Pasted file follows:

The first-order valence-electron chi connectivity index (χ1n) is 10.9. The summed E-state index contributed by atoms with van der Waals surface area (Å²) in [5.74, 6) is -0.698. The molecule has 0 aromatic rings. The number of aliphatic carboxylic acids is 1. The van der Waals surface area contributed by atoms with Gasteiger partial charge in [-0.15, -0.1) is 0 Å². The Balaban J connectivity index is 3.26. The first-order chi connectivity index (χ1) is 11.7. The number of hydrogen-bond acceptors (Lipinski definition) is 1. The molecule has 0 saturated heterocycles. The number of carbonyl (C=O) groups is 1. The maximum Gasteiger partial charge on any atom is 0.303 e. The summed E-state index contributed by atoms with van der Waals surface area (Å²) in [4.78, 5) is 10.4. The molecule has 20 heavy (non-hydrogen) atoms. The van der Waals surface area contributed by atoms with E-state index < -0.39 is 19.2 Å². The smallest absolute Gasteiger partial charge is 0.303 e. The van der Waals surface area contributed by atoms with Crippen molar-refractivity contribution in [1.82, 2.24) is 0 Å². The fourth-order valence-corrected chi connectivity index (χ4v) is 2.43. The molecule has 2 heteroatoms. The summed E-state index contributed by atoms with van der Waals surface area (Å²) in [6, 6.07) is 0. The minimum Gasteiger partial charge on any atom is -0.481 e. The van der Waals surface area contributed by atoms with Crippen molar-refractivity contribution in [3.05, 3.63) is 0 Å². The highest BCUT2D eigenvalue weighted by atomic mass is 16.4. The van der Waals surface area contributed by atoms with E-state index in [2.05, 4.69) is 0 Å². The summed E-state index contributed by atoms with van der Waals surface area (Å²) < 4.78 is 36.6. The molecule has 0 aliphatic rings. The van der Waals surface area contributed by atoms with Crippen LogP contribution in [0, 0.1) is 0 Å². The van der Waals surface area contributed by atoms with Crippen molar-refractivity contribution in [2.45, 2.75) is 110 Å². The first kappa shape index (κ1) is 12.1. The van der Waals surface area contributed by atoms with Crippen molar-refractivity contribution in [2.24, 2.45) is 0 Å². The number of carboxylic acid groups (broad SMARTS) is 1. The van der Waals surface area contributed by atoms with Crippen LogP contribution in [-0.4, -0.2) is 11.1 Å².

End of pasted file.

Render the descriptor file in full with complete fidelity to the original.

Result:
The first-order valence-electron chi connectivity index (χ1n) is 10.9. The summed E-state index contributed by atoms with van der Waals surface area (Å²) in [5.74, 6) is -0.698. The molecule has 0 aromatic rings. The number of aliphatic carboxylic acids is 1. The van der Waals surface area contributed by atoms with Gasteiger partial charge in [-0.15, -0.1) is 0 Å². The Balaban J connectivity index is 3.26. The first-order chi connectivity index (χ1) is 11.7. The number of hydrogen-bond acceptors (Lipinski definition) is 1. The molecule has 0 saturated heterocycles. The number of carbonyl (C=O) groups is 1. The maximum Gasteiger partial charge on any atom is 0.303 e. The summed E-state index contributed by atoms with van der Waals surface area (Å²) in [4.78, 5) is 10.4. The molecule has 20 heavy (non-hydrogen) atoms. The van der Waals surface area contributed by atoms with E-state index < -0.39 is 19.2 Å². The smallest absolute Gasteiger partial charge is 0.303 e. The van der Waals surface area contributed by atoms with Crippen molar-refractivity contribution in [1.82, 2.24) is 0 Å². The fourth-order valence-corrected chi connectivity index (χ4v) is 2.43. The molecule has 2 heteroatoms. The summed E-state index contributed by atoms with van der Waals surface area (Å²) in [6, 6.07) is 0. The minimum Gasteiger partial charge on any atom is -0.481 e. The van der Waals surface area contributed by atoms with Crippen molar-refractivity contribution in [3.05, 3.63) is 0 Å². The highest BCUT2D eigenvalue weighted by atomic mass is 16.4. The van der Waals surface area contributed by atoms with E-state index in [2.05, 4.69) is 0 Å². The summed E-state index contributed by atoms with van der Waals surface area (Å²) < 4.78 is 36.6. The molecule has 0 aliphatic rings. The van der Waals surface area contributed by atoms with Crippen LogP contribution in [0, 0.1) is 0 Å². The van der Waals surface area contributed by atoms with Crippen molar-refractivity contribution in [2.45, 2.75) is 110 Å². The first kappa shape index (κ1) is 12.1. The van der Waals surface area contributed by atoms with Crippen molar-refractivity contribution in [2.24, 2.45) is 0 Å². The number of carboxylic acid groups (broad SMARTS) is 1. The van der Waals surface area contributed by atoms with Crippen LogP contribution in [-0.4, -0.2) is 11.1 Å².